Farmer Managed Natural Regeneration (FMNR) is a low-cost land restoration technique used to combat poverty and hunger amongst poor subsistence farmers by increasing food and timber production and resilience to climate extremes. Started in 1983 in Niger, FMNR is a form of coppicing and pollarding, drawing on traditional practices and sensitive to local variations.
In FMNR systems, farmers protect and manage the growth of trees and shrubs that regenerate
Sediment is being removed from the rivers like the Mekong faster than it can be naturally replenished, increasing the risk of riverbank collapse. This photo was taken in Cái Bè, Vietnam. [Credit: Corryn Wetzel | CC BY-SA 4.0]
The global boom in sand mining threatens millions, a new study of the Mekong River suggests
Good sand is surprisingly hard to find, and some of the best — the kind used … [more…]
Photo: Site of the Brian Head wildfire in Utah still showing clear impacts more than a year after the fire Image Credit: arbyreed (CC BY-NC-SA 2.0). Article: Maina, F. Z., & Siirila‐Woodburn, E. R. (2020). Watersheds dynamics following wildfires: Nonlinear feedbacks and implications on hydrologic responses. Hydrological Processes , 34 (1), 33-50. https://doi.org/10.1002/hyp.13568
For people in the western United States, images of devastating wildfires have become a terrifyingly familiar … [more…]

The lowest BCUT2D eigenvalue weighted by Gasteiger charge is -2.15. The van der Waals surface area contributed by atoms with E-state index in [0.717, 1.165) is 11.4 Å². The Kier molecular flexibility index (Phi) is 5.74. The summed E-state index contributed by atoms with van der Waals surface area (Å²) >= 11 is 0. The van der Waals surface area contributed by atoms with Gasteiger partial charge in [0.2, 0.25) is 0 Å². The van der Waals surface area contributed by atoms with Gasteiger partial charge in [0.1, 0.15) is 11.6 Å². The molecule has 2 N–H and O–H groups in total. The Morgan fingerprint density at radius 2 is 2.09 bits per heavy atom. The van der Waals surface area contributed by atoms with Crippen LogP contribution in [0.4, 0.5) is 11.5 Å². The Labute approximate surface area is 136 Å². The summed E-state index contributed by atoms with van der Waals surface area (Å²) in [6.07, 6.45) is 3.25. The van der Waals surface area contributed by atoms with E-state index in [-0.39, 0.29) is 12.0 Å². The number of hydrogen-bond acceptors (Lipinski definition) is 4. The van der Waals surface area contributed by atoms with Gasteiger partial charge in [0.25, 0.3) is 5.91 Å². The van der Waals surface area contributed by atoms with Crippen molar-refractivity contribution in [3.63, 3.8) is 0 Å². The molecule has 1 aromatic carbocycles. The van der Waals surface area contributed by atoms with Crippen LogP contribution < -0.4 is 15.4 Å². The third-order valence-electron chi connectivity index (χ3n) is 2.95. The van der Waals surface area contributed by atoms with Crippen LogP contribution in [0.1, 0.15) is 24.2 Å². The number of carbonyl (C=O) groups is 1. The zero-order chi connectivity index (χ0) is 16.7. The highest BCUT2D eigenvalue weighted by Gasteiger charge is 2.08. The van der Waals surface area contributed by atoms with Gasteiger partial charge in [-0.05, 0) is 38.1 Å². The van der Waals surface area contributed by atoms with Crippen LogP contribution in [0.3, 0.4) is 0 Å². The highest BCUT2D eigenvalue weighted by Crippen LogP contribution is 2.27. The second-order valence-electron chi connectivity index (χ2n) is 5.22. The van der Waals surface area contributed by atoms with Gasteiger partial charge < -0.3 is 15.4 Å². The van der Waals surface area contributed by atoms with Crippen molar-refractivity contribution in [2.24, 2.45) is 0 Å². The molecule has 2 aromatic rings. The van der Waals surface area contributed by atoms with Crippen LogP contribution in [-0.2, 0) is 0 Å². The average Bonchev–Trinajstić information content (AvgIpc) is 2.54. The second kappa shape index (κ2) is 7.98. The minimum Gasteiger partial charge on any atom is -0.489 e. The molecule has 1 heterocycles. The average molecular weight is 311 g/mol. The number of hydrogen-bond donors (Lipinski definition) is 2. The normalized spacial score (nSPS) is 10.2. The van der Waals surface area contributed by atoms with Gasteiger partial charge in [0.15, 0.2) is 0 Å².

The Water Industry is set to embrace several changes in the coming years due to rapid urbanisation, severe climate changes, rising customer demands and emerging digital technologies. These changes will present businesses with a complex set of challenges that could be worth addressing in order to stay competitive within the industry.
Can such challenges be turned into opportunities that benefit businesses, customers and the environment? We think yes. We highlight … [more…]
A history of drought refugees in America.
San Francisco, CA (PRWEB) – It was 83 years ago this week, when 23 car and truck-loads of migrant families were reported to have crossed the California-Arizona border in a single day. They were among tens of thousands of poverty-stricken families who found themselves without water in 1936, as drought and erosion in the Southern Plains swept through about 100 million acres of … [more…]